When I turned 40, I discovered a whole new life --my new baby Madison played a large role in that, as she was entering into my world and the world of us.  But during this stage and leading up to her birth, Kurt and I used to spend time together 'talking' about what to expect and if I was up to it!  He was sure I could handle it all, but I felt I was on shaky ground to begin with.  But Kurt had faith, and as we sat in the sun on those early cold Winter days in the beginning, he would put his paw on my arm and let me know that all was OK.

When Maddie arrived, there were celebrations, and upon arriving home we opened her 'bunny rug' so that Kurt and Georgie could inspect her, and give their nod.  Georgie almost jumped upside down, and Kurt just sat and grinned at me.  He knew.  He was happy. 

As time passed, and Maddie started to grow up a bit, we would let her discover her bearings in the gardens surrounding our house, closely followed by Kurt, as her guide and protector.  Wherever she wandered, Kurt wasn't far behind, and soon they became firm friends. 

The day finally arrived when Maddie started Day Care, at about 15 months, and Kurt was a bit reluctant to have her leave us so soon.  But as I had been given a position at the local university, there was very little option left for us.  I explained this to Kurt, but he still had his doubts.

During this process, my sister who lives in Michigan, began sending us books about Carl - the Rottweiler--beautiful picture books about Carl and his young side-kick, someone very similar to Maddie, although her name was Madeleine!  I would open these books for Maddie and Kurt, and tell them the 'story' according to the pictures, and they would sit, entranced, (except for the times that Georgie would distract Kurt as he was on guard duty after all!)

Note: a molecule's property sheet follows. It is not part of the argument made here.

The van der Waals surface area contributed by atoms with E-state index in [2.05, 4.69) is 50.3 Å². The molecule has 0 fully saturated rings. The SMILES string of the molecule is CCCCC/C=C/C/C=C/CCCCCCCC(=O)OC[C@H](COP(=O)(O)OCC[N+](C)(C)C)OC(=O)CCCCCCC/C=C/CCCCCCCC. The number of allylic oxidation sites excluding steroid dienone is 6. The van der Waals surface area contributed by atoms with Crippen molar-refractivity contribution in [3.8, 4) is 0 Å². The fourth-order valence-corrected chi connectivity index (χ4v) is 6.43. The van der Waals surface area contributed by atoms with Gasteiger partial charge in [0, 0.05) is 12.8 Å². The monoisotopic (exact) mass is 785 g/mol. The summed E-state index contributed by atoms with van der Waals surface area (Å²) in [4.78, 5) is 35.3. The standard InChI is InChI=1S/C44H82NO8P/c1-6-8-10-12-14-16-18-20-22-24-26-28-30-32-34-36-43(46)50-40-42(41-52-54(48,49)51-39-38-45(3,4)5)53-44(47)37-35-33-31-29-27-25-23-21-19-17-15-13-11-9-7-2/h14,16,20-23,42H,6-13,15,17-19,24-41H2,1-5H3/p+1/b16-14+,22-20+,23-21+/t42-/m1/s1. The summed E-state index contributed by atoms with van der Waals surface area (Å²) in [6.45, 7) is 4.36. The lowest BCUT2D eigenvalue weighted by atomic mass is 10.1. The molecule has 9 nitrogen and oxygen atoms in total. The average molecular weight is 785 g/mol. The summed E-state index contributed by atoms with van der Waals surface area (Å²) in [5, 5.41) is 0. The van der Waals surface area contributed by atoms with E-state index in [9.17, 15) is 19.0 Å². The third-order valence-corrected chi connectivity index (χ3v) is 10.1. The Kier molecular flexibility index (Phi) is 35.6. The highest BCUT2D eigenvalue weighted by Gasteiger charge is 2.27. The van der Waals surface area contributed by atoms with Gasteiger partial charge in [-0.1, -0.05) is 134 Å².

Good Dog, Carl : A Classic Board BookAs time went by, the various books would arrive for Christmas presents or for Maddie's birthday, and there was excitement as she and I would sit down and discover the next adventure that had been written about 'her and Kurt' in this latest story book.  She was fascinated, and would ask me time and time again to tell her the story of the Christmas shopping adventures, or the Day Care adventures or the other adventures that Kurt (Carl) took her on.  It wasn't until many years later, that the story books and their wordless stories, became apparent to Maddie and she realised that Kurt had been her substitute for Carl.  But what a substitute!  On the days when Kurt, Maddie and I would sit and 'read' the books together they would look at the pictures and marvel at their adventures, wondering how they had been allowed to do what they did!  I always smiled, and told them how special they were, and of course, that was enough!  They already knew that!

Note:  For those readers unfamiliar with Kurt and Georgie.  Kurt was our professionally trained guard dog, who had since retired and lived with us at home.  Georgie was his side-kick and a great little friend to the world.  She was a black and tan Australian terrier, (or blue, as they are called), and was a constant ball of energy and love!)

Kurt- what a dog!

Kurt was a wonderful guard dog, and yet managed to keep his 'humanity' when it came to us.  But the time eventually arrived when we decided to take a different direction in our life, which resulted in a move to a larger city, and the possible retirement of Kurt from his guard dog responsibilities.